Josef Strauss: Quadrilles on Opera Themes. Slovak State Philharmonic Orchestra, Slovak Radio Symphony Orchestra and Razumovsky Symphony Orchestra conducted by Michael Dittrich, Christian Pollack, Alfred Eschwé and Manfred Müssauer. Naxos. $9.99.
The King’s Singers: Postcards. Signum Records. $17.99.
Turtle Island Quartet: Confetti Man and other works. Turtle Island Quartet (Mateusz Smoczyński and David Balakrishnan, violins; Benjamin von Gutzeit, viola; Mark Summer, cello). Azica. $16.99.
Gian Francesco Malipiero: Fantasie di ogni giorno; Passacaglie; Concerti. Orchestra Sinfonica di Roma conducted by Francesco La Vecchia. Naxos. $9.99.
Cross-pollination among composers, musical forms and types of music can lead to some fascinating outcomes, as is quite clear in a Naxos release extracted from the company’s 26-volume Josef Strauss Edition on its Marco Polo “exploration” label. This CD offers 10 examples of quadrilles – a highly stylized musical form that, in its Viennese version, contains six parts, four in 2/4 time, one in 6/8 time and one in either 2/4 or 6/8. Extremely popular when the Strauss family was in its heyday, the formulaic quadrille later fell out of favor both as music and as dance (although it is considered an ancestor of traditional square dancing). When it was all the rage, though, Josef Strauss – whose music has elegance and flair that often even exceeds that of the music of his brother, Johann Jr. – wrote quite a few quadrilles using tunes from operas and operettas of the time. Josef was particularly drawn to Offenbach, whose music has eloquence, beauty and tremendous tunefulness. Seven of the quadrilles on this CD are based on Offenbach stage works, some of them at least moderately familiar (Bluebeard, La Périchole, The Grand Duchess of Gerolstein) and others very little known (The Georgian Women, Geneviève de Brabant, Le Château à Toto). In one case, Strauss could not find enough suitable tunes in Fortunio, so he plucked some from two other works and produced what is called the Fortunio-Magellone-Daphnis Quadrille. Strauss’ music flows so naturally and delightfully that even listeners unfamiliar with the original stage works will revel in this recording – but ones who do know the original operas and operettas will enjoy the performances even more, as Strauss successfully strings unrelated pieces together and changes rhythms and emphases according to the requirements of the quadrille form. In addition to the Offenbach-based quadrilles, there is one here based on Gounod’s Faust, one taken from Le Caïd by Ambroise Thomas, and one created from an opera called Crispino e la Comare by Luigi and Federico Ricci (a work that has long since disappeared from the stage despite having a book by famed Verdi librettist Francesco Maria Piave). There is a certain sameness to all quadrilles, however skillfully they may be assembled, because the quadrille form is a rigid one in ways that the waltz, for example, is not. Josef Strauss, however, made everything of quadrilles that could be made of them, and the sampling of his works in this form is a delight from start to finish.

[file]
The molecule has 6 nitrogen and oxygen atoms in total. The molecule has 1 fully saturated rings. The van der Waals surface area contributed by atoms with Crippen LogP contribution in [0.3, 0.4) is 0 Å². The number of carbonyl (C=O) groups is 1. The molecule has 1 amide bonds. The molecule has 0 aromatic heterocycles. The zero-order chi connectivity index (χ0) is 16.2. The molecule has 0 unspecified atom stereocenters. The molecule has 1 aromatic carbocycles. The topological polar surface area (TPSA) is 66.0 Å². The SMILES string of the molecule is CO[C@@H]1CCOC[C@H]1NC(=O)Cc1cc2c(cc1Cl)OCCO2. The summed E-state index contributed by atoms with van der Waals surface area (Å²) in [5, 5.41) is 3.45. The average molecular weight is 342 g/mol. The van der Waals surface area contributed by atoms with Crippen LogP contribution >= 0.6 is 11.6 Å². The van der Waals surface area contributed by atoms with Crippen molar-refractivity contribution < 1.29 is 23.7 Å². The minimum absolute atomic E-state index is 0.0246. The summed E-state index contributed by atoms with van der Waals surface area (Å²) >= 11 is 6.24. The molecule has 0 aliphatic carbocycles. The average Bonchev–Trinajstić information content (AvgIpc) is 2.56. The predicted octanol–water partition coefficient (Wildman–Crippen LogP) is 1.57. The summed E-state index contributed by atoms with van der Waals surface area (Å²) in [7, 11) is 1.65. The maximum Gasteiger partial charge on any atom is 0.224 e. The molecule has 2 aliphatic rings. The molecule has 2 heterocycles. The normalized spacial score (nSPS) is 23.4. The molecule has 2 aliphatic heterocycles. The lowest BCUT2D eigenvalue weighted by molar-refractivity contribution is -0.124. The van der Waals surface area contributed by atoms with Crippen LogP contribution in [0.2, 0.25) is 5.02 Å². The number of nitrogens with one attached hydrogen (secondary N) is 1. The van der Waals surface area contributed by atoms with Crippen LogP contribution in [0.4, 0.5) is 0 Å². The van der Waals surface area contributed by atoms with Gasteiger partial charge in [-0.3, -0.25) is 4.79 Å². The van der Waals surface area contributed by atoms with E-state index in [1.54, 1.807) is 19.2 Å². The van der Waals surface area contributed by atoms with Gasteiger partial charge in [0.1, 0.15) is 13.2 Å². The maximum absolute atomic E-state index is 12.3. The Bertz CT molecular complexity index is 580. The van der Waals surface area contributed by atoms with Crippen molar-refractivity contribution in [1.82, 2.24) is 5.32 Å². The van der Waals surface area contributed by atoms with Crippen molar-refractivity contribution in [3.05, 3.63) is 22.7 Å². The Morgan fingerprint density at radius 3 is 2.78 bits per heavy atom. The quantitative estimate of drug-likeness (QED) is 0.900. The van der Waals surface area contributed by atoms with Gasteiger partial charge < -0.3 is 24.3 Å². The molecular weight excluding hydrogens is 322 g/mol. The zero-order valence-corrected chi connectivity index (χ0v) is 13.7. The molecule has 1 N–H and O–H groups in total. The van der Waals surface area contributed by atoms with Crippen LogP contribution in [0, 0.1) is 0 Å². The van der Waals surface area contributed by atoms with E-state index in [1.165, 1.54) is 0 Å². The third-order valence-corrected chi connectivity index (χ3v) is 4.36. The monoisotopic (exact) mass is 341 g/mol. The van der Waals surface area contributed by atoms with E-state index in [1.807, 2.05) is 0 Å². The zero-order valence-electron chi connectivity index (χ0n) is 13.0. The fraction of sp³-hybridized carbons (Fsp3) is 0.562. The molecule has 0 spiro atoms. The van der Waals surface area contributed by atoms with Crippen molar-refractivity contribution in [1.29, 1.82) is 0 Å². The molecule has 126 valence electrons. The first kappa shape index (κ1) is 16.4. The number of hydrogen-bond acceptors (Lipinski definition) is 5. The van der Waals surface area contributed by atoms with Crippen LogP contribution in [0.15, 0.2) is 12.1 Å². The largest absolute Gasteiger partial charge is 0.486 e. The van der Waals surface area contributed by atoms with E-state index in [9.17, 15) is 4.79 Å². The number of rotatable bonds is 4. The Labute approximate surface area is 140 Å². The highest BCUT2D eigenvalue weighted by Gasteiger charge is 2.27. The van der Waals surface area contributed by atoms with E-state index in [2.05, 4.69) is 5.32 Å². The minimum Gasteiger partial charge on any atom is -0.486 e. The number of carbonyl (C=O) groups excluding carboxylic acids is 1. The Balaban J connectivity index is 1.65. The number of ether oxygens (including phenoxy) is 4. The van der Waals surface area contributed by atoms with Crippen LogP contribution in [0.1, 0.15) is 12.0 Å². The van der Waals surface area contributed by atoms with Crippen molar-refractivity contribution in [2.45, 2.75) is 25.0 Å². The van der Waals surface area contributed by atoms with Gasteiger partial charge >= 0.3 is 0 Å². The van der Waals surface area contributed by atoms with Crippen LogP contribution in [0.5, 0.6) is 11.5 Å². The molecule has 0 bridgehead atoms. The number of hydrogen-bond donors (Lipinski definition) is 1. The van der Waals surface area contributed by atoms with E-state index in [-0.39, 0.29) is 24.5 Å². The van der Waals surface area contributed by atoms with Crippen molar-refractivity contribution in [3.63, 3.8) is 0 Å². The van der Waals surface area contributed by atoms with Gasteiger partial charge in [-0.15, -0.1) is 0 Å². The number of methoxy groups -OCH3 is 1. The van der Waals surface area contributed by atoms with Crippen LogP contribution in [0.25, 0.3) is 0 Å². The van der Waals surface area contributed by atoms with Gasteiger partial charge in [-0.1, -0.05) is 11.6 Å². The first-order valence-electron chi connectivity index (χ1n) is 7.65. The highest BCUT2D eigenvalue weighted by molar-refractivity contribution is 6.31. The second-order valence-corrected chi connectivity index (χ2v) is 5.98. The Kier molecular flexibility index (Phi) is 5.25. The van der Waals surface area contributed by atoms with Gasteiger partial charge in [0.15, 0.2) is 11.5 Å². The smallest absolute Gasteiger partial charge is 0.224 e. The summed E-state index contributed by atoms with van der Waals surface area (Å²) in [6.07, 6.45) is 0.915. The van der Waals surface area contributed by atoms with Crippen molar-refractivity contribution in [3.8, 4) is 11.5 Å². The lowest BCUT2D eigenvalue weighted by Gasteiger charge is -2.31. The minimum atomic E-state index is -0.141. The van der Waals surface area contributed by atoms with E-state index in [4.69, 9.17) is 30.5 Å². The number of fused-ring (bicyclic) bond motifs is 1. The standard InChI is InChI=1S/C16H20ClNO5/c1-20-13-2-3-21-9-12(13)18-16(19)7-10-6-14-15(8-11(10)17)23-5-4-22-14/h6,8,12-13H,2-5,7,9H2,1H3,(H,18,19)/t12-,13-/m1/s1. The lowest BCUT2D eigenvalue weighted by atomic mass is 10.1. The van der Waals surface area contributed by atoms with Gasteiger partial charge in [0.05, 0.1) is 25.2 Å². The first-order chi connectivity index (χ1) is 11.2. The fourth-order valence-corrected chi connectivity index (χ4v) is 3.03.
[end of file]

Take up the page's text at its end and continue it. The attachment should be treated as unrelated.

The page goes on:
Fans of the ever-smooth vocal blending of The King’s Singers will enjoy the kind of cross-pollination offered on their new Signum Classics CD, whose 22 tracks pay tribute to places the singers have visited on their various tours. Since all the music here is short, listeners who find a particular piece uncongenial have only to wait a couple of minutes to encounter the next one. The order of the works, though, is not progressive in any particular way: the disc is really a collection of encores designed for fans of the singing group – not a recording of particularly involving music. Most of the pieces are traditional folk tunes, coming from Canada, France, Korea, New Zealand, England, Finland, Australia, Germany, Ireland, Scotland, Denmark, Andalusia, China, Wales and the United States. Pretty much everything else is a popular song. The arrangements, by various people, are well-designed to take advantage of the unusual vocal makeup of this sextet: two countertenors (David Hurley and Timothy Wayne-Wright), one tenor (Paul Phoenix), two baritones (Christopher Bruerton and Christopher Gabbitas), and one bass (Jonathan Howard). This does mean that many of the songs sound somewhat alike, however; and since the music itself is less than compelling, this (+++) disc will really be of interest only to committed fans of the ensemble. Those fans, though, will relish the chance to hear so many languages and so many folk traditions receive the King’s Singers treatment.